As an Asheville Bankruptcy Attorney, I regularly respond to questions posted on AVVO.com. I answered an interesting one about foreclosure today. Here it is:
“As [a] residential contractor suffering through the fall of the economy, my husband was forced to file bankruptcy in 2009. He was released from this in 2011. Ever since, we have tried relentlessly to work with our mortgage lender, JP Morgan Chase, to reinstate our mortgage, in order to keep the home. Every representative we have spoken to had something different to say. And, none of them gave us any answers or solutions to our situation. We just wanted to begin monthly payments, even if they were more than our original mortgage amount. The only suggestion we were ever given was to apply for a loan modification. We did this at least four times! Now foreclosure has been filed, and we just want to find a way to keep the property and make our payments.”
This was my response:
This is a difficult situation. As an Asheville bankruptcy lawyer I see this type of thing every week, if not every day. Construction work has dried up in our area over the past 5 years and is only now starting to come back. I’ve seen some very good contractors lose their homes because they simply couldn’t find enough work.
You indicate that you are willing to begin monthly payments, and even pay “more than the original mortgage amount” to save your home. Based on this, it may be possible to save your home.
Before I respond to whether you can save your home I have to recommend that you seriously consider whether it is worth it to save your home. Do you have equity in the home? Are your mortgage payments so good that you would be paying a similar amount to rent a comparable home? Do you have some familial attachment to the home? If you cannot answer “yes” to one or more of these questions then it may be a good idea to allow a foreclosure- simply walk away and move to a good rental house. In representing over 2000 bankruptcy clients over the past 14 years I’ve seen lots of people do everything they can to “save” a home that they probably should have walked away from. It can be VERY stressful trying to save a home that you can’t afford.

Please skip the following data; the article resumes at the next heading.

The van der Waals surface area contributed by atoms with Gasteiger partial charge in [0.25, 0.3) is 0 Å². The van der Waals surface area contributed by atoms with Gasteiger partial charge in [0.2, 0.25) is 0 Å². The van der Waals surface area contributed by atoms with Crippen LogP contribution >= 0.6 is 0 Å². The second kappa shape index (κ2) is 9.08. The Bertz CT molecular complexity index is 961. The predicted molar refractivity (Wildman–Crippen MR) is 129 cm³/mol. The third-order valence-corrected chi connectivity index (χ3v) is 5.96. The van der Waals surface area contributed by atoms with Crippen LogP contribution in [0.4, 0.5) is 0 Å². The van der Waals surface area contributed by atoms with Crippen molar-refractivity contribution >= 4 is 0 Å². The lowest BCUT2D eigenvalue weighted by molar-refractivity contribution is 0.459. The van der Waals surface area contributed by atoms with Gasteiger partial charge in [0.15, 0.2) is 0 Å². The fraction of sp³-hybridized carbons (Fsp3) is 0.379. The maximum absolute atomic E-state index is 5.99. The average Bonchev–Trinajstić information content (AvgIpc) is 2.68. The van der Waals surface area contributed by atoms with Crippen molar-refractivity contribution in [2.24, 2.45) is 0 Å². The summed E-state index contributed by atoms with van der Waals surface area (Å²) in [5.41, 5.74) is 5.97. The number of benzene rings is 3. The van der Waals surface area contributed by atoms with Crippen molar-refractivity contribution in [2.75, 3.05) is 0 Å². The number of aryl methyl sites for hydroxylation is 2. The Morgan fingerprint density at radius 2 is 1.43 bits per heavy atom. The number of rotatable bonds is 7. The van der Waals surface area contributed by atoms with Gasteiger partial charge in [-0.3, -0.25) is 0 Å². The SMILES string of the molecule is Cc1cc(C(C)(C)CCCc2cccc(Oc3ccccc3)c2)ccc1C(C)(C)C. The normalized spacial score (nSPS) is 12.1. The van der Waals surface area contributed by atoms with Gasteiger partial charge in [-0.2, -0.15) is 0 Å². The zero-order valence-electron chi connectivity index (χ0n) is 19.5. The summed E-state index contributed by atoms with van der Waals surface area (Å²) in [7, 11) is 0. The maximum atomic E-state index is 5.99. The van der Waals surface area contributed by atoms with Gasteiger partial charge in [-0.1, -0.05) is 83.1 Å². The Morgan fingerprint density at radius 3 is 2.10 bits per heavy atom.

On the other hand, if you have a compelling reason for wanting to save the home AND you have sufficient income to make the normal mortgage payment, PLUS an additional amount to “cure” the arrearage (ie, the amount that you are behind) over a 5 year period of time, then chapter 13 bankruptcy may be the right option for you. A chapter 13 bankruptcy will “stay” the foreclosure action, allow you to resume normal monthly mortgage payments, and allow you to get caught up on past-due mortgage payments over a period of time- up to 5 years. It will also allow you to resolve other debt issues you may have.
I have addressed this issue before, in my blog about chapter 13 bankruptcy and foreclosure. I think that people automatically assume that they need to “save” their home. Sometimes, this is the right thing to do. However, it is not always the best idea. I encourage my clients to consider all of their option. In some cases, foreclosure may be ok. In fact, under the right circumstances a foreclosure followed by a chapter 7 bankruptcy can be liberating. If you are facing a foreclosure I recommend speaking with a bankruptcy specialist. A good bankruptcy attorney won’t recommend bankruptcy if it’s not in your best interest. More importantly, a really good bankruptcy attorney won’t recommend chapter 13 if your best option is to move from your home and file chapter 7. A really good bankruptcy attorney can assist you in saving your home if it is both feasible for you and a good idea.
At Kight Law Office we have been advising people who are facing foreclosure for almost 15 years. We look out for the interests of our clients and ask the hard questions to help them find the right solution. Contact us if we can help.